Sympathy vs Empathy
By Jillian Broaddus and Chuck Cusumano
Effect and affect, “could care less” and “couldn’t care less,” i.e. and e.g., empathy and sympathy – just a few examples of words and phrases that are all used interchangeably – and incorrectly so – in language today.
As leaders, as sales professionals, and as basic human beings striving to form bonds with one another, it is vital that we differentiate between the last two sentiments in this list: empathy and sympathy.
Dr. Brené Brown – research professor and Ted Talker who has spent decades studying vulnerability, courage, authenticity and shame – distinguishes the two with this bold assertion: “Empathy fuels connection. Sympathy drives disconnection.”
To put it simply, while sympathy involves feeling compassion, pity, or sorrow for someone experiencing hardship, empathy involves a deeper form of relatability and connection. Brown goes on to outline four key steps to demonstrating empathy:
Perspective Taking, or putting yourself in someone else’s shoes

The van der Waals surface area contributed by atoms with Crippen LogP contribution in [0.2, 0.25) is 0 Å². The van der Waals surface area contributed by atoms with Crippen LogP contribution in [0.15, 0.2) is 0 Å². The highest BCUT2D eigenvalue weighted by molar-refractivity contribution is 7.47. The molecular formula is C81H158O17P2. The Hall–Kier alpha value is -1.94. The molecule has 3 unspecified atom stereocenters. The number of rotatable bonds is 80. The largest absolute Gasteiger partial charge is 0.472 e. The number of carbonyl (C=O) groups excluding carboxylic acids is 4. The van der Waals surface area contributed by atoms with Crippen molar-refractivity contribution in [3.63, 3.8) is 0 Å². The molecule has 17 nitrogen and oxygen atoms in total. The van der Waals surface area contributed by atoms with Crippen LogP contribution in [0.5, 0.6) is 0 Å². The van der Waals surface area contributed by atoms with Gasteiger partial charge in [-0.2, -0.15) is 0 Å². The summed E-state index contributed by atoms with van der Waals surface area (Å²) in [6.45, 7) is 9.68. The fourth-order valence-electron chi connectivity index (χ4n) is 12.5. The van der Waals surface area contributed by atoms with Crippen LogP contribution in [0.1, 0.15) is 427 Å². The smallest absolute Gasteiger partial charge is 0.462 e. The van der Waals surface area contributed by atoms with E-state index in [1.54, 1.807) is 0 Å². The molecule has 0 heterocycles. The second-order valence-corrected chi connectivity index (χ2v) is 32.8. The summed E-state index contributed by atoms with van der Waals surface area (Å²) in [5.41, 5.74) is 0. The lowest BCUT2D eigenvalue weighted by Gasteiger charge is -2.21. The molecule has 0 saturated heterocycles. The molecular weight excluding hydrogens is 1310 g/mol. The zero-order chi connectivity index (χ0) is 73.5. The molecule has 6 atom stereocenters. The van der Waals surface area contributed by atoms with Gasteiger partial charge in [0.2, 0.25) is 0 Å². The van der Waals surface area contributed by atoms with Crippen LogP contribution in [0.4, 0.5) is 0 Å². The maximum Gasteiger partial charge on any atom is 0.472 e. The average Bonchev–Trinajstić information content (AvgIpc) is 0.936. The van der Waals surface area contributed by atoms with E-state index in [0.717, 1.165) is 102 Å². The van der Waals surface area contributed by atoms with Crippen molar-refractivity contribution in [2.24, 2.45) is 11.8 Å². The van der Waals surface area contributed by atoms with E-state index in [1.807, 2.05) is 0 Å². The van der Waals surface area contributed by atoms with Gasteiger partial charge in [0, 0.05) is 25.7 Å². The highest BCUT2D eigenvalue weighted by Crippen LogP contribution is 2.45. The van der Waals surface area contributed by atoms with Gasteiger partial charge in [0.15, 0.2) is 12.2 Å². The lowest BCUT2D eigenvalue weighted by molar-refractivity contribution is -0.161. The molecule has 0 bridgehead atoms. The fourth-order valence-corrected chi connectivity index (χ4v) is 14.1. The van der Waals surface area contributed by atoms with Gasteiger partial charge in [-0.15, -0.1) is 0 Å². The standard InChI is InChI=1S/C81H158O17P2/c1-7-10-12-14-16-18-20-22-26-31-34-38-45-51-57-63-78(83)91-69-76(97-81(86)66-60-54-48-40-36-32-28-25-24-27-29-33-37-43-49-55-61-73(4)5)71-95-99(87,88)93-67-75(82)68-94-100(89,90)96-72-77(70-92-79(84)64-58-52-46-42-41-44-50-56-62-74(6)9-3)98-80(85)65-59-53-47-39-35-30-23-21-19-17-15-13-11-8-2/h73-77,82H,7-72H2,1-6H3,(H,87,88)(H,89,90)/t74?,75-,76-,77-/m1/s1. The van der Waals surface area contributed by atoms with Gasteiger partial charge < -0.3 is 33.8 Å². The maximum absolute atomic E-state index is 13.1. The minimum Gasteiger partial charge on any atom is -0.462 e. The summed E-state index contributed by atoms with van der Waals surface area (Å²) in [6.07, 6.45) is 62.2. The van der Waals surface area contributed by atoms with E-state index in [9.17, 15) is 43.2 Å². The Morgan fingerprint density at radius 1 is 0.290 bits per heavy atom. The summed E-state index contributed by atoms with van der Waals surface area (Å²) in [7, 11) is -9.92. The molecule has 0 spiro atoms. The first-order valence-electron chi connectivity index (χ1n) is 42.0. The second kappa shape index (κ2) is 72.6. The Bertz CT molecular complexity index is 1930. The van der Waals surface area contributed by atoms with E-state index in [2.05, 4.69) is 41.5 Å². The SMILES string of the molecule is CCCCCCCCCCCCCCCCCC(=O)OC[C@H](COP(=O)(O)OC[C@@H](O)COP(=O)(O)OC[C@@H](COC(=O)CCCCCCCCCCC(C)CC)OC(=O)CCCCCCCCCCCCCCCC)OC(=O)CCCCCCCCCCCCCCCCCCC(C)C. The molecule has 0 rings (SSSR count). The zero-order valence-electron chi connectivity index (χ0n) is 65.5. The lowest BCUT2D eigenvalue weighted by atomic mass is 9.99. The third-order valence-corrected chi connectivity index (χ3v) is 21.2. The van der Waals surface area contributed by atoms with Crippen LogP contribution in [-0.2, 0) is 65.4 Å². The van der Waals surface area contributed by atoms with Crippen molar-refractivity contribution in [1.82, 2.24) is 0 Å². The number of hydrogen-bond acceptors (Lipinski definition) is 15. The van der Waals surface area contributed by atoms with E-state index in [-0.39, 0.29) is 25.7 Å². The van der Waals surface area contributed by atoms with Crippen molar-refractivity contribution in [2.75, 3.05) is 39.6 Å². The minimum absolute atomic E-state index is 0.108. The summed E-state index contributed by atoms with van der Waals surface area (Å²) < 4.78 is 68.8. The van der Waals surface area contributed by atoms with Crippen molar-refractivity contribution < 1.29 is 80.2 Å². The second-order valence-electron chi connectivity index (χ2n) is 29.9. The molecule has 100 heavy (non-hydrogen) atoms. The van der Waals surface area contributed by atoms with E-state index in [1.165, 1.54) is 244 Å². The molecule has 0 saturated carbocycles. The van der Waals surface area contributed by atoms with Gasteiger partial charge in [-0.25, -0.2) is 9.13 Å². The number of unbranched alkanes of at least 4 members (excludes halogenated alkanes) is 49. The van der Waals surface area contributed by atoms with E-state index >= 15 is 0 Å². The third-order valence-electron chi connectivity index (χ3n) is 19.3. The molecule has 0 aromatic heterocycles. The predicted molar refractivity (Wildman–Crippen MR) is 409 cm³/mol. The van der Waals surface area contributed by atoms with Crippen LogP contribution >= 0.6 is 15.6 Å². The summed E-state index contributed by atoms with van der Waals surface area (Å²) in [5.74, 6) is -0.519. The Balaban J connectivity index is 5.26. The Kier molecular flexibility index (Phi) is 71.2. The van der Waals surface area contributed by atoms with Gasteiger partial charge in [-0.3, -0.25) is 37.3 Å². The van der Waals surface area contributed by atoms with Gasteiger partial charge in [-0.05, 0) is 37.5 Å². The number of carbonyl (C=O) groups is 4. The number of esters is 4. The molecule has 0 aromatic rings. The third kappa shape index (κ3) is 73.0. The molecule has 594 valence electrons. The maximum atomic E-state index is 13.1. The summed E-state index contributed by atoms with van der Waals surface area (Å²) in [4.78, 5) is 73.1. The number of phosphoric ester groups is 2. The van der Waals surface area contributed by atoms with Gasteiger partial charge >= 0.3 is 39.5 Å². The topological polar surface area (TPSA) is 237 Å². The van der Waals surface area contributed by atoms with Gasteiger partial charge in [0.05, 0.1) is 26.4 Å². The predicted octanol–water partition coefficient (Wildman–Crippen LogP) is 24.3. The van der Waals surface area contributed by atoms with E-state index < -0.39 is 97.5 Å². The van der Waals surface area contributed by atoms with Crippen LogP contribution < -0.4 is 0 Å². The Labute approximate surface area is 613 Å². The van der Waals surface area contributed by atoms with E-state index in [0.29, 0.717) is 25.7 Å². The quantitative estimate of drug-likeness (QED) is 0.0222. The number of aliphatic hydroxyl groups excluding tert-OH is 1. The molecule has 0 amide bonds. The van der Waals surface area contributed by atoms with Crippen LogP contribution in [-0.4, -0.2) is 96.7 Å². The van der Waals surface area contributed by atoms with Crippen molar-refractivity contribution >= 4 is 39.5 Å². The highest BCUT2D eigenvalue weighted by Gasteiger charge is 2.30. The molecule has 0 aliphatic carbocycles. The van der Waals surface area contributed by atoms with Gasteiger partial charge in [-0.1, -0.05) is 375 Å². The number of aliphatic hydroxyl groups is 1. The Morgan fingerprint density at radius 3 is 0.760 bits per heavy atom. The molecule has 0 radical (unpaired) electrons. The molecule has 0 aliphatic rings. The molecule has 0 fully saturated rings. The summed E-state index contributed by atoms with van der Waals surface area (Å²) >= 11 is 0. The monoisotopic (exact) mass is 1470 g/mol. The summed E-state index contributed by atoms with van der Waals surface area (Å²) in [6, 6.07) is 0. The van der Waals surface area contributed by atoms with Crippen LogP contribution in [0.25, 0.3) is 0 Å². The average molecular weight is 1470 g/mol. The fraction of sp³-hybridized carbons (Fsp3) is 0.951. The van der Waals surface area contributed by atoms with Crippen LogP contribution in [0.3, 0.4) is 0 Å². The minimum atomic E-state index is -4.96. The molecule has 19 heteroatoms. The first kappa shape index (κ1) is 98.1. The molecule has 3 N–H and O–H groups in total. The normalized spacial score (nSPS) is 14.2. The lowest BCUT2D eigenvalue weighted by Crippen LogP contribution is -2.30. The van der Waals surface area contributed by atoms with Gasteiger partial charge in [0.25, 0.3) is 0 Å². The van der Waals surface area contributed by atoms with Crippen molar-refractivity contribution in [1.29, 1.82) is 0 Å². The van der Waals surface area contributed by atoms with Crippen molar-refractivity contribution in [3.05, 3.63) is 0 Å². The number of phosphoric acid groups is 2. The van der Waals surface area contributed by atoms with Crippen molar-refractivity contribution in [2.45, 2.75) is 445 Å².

Reserving judgment and simply listening
Recognizing another’s emotions that you have perhaps felt before
Communicating your recognition of that emotion
At the end of the day, empathy is a choice, and – as Brown puts it – “a vulnerable one.” It requires recognizing another’s adverse feelings (be it annoyance, grief, anxiety, or confusion) and adopting their perspective. However, in doing so and making this vulnerable choice, empathy can provide a source of solace to whoever you may be dealing with; after all, people oftentimes aren’t looking for a solution to their problem, but rather are seeking connection. And by choosing empathy over sympathy, you set the stage for a long-term connection!
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